Multiple suicide attacks kill 14 in restaurant

 18 Jan 2014 - 0:00


Afghan police arrive at the scene of the blasts in Kabul yesterday.


KABUL: At least 14 people were killed, including foreigners, in a multiple Taliban suicide attacks on a popular Lebanese restaurant in Kabul yesterday evening, officials said, with two gunmen launching an “indiscriminate” killing spree inside the venue.

The attack on the Taverna du Liban in the upmarket Wazir Akbar Khan neighbourhood was claimed by the Taliban fighting against the Afghan government and US-led foreign forces in the country. The district hosts many embassies and restaurants catering for expatriates.
“There were three attackers. All have been killed. Unfortunately, 14 people have also been killed, including some foreigners,” city police chief Mohammad Zahir told reporters. He said the nationalities of the foreign casualties were not immediately clear.
Deputy Interior Minister Mohammad Ayoub Salangi said two of the attackers forced their way into the busy restaurant.
“One suicide attacker detonated himself outside the restaurant and two others got inside indiscriminately killing people,” he said.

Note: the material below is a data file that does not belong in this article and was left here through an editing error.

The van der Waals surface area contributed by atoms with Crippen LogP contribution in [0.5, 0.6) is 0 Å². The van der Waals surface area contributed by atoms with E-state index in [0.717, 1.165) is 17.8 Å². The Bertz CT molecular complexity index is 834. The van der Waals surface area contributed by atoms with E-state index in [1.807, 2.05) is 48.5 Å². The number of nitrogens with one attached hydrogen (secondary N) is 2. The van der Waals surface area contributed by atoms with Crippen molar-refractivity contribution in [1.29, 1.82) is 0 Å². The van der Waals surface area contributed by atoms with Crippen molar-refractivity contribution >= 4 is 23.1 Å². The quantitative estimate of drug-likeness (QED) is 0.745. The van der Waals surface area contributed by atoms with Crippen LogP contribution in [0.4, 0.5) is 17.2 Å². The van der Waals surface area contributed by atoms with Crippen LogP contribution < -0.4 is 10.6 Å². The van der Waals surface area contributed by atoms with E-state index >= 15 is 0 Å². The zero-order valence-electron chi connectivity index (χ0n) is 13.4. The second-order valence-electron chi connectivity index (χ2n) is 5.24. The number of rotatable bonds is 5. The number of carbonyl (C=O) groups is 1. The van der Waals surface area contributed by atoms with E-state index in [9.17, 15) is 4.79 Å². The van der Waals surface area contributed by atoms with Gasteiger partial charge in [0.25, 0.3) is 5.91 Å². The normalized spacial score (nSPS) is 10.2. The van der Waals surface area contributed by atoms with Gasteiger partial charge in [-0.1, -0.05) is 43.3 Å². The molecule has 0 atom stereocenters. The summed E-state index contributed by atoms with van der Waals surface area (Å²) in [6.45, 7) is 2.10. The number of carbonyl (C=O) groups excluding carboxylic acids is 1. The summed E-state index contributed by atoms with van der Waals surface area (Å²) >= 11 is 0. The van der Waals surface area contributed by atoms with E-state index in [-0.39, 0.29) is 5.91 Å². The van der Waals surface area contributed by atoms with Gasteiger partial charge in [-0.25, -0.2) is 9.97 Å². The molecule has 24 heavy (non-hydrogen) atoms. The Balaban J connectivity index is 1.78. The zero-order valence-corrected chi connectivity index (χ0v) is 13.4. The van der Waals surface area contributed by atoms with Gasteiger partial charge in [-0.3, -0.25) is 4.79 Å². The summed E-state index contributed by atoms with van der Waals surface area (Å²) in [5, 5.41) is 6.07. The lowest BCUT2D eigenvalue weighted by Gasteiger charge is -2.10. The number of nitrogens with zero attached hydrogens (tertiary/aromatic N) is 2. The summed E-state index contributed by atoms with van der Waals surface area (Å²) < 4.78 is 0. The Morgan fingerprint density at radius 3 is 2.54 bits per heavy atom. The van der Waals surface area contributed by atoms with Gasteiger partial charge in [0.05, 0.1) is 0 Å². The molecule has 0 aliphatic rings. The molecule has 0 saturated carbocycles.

A Taliban spokesman said those killed were Germans. In Berlin, the foreign ministry said it could not confirm that Germans were involved.
The assault was carried out around dinner time in the heavily fortified district where many wealthy Afghans also live. Bursts of gunfire followed the attack.
“First, there was a suicide attack near a restaurant for foreigners where a man detonated his explosives attached to his body, and then possibly one or two insurgents entered the restaurant,” one Afghan security source said.
Some officials suggested militants were still inside the venue but no gunfire could be heard more than an hour after the attack and it was unclear if any customers were still inside.
Hashmat Stanekzai, a spokesman for Kabul police, said an operation to clear the building was under way.
“The clearance operation is still ongoing. Our security forces are not inside the restaurant yet,” he said. “There might be some insurgents inside so we have to act carefully to avoid possible casualties.”
The attack came at a tough time for Afghanistan as most foreign forces prepare to leave this year after more than a decade of war and almost daily attacks.
Security concerns have been rising ahead of an April presidential election when Afghans will vote to choose a successor to President Hamid Karzai, an event likely to be targeted by the Taliban.
Gunfire continued for about 20 minutes after the initial blast and the main road leading to the area was cordoned off. 
Interior Ministry spokesman Sediq Sediqi said three suicide bombers approached the building, one of whom detonated his bomb whereas the other two were shot by security forces.
Security remains a major concern as Afghanistan and the US struggle to agree on a security pact, raising the prospect that Washington may pull out all its troops this year unless differences are ironed out. Agencies